Why India needs a Publicly funded Universal Healthcare System

Posted on November 13, 2008

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The “Healthcare in India: Emerging market report 2007” by PricewaterhouseCoopers is a good compendium of data on the current state of healthcare industry in India and likely trends.

Unfortunately the data in the report suffers from two problems:

  1. It does not cite sources for all the data quoted.
  2. I found major variations in at least one data point; the report uses 3 estimates of 650, 860 and 1500 for hospital beds available per million Indians.

To be fair, most data in the report like per capita income, healthcare spends in India, etc., are pretty consistent with other sources. I would not use the data in the report where I need statistically accuracy but use it for back of the envelope calculations.

It is ironical that while this report is intended to convey the enormous business potential of the Indian healthcare industry for private investors, for me it ended up strengthening my belief that India has to focus significant public investment on delivering healthcare to its million.

Just one example using the data in the report: India’s annual per capita income is about US$ 650 which translates to US$ 3900 of annual income for an average household of 6. The average annual cost to treat an Indian diabetic patient (both direct and indirect expenses) is US$ 420 per annum. This implies that an average Indian family with a diabetic member would spend a whopping 11% of its annual income, year after year, on just one medical problem. Remember these are averages; there are a large number of households that will be required to spend a much greater percentage of their income. Obviously a lot of the households don’t afford the expense and ignore taking care or medicines. Ignoring diabete can lead to blindness, amputation and even death and if the affected individual is the bread winner of the family, his or her losing a limb or dying can push the family into poverty and destitution. No wonder an estimated 20 million Indians slip below the poverty line each year as they cope with unaffordable medical expenses.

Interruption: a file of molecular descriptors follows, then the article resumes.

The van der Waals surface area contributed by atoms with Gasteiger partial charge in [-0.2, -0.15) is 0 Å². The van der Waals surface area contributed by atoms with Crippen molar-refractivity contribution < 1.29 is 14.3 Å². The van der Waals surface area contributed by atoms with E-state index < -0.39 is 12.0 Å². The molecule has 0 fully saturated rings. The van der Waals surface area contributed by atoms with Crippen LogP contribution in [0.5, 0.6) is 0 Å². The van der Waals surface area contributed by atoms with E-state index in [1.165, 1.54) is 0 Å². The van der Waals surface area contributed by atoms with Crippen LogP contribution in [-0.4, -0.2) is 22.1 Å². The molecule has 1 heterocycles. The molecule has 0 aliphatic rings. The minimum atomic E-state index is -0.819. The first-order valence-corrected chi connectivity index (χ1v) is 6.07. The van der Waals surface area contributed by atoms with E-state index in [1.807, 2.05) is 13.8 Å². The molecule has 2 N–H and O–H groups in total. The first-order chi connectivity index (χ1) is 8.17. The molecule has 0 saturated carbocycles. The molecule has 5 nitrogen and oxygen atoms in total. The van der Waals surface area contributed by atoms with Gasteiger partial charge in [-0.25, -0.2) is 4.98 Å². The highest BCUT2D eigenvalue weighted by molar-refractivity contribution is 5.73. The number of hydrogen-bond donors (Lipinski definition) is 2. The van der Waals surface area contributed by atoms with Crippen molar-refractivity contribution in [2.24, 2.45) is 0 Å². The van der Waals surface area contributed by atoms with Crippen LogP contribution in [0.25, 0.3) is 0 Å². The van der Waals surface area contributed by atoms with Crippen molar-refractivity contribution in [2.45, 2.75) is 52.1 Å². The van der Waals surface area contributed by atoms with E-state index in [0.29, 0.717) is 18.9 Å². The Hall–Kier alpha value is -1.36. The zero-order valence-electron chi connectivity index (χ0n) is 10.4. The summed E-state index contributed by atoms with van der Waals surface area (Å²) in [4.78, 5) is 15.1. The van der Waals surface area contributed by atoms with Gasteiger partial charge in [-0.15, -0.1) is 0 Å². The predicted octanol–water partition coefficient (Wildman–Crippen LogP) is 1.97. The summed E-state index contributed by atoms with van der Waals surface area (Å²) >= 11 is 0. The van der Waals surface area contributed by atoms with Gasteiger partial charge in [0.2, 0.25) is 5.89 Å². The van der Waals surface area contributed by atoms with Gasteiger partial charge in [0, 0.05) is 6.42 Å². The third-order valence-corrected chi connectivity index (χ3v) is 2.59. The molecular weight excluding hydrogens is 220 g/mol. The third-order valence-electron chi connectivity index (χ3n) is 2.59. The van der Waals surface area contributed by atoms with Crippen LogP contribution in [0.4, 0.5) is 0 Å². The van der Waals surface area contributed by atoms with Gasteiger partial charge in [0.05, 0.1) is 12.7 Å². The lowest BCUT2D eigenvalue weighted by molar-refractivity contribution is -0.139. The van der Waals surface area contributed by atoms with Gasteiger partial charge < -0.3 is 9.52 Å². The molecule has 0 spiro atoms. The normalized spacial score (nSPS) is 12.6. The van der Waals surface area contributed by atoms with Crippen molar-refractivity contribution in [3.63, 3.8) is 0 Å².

It does not matter what an household’s income is; there is always a chance of contracting that one disease or that one condition which will severely compromise the family’s financial well being – cancer, HIV, loss of limbs – the list is long. From the larger society’s perspective this is a double whammy as it not only loses a productive member but also is required to care for the destitute that he or she leaves behind. Remember every rupee spent on sustaining the poor (and I am not for a minute advocating that we don’t sustain the poor) takes it away from being invested in much needed infrastructure or security initiatives. Clearly both as individuals, that can contract a financial crippling disease, and members of a society, that aspires enhanced lifestyle, it is in our interest that we demand appropriate promotive, preventive, curative and rehabilitative healthcare services at an affordable cost.

One could argue that individuals should be conscientious and buy appropriate health insurance cover to protect themselves from the negative financial impact but study after study have shown that for-profit insurance companies fail miserably in protecting individuals from crippling negative financial impact of chronic or life threatening conditions. The reasons for this failure are a topic of a separate post. Suffice it to say most insurance companies either refuse to cover existing and/or chronic conditions (like diabetes) or charge such high premium for a universal cover, that individuals and households are in no better place for having bought the cover and incurred large recurring expenses ex ante than not having a cover and risking a large expense ex post.

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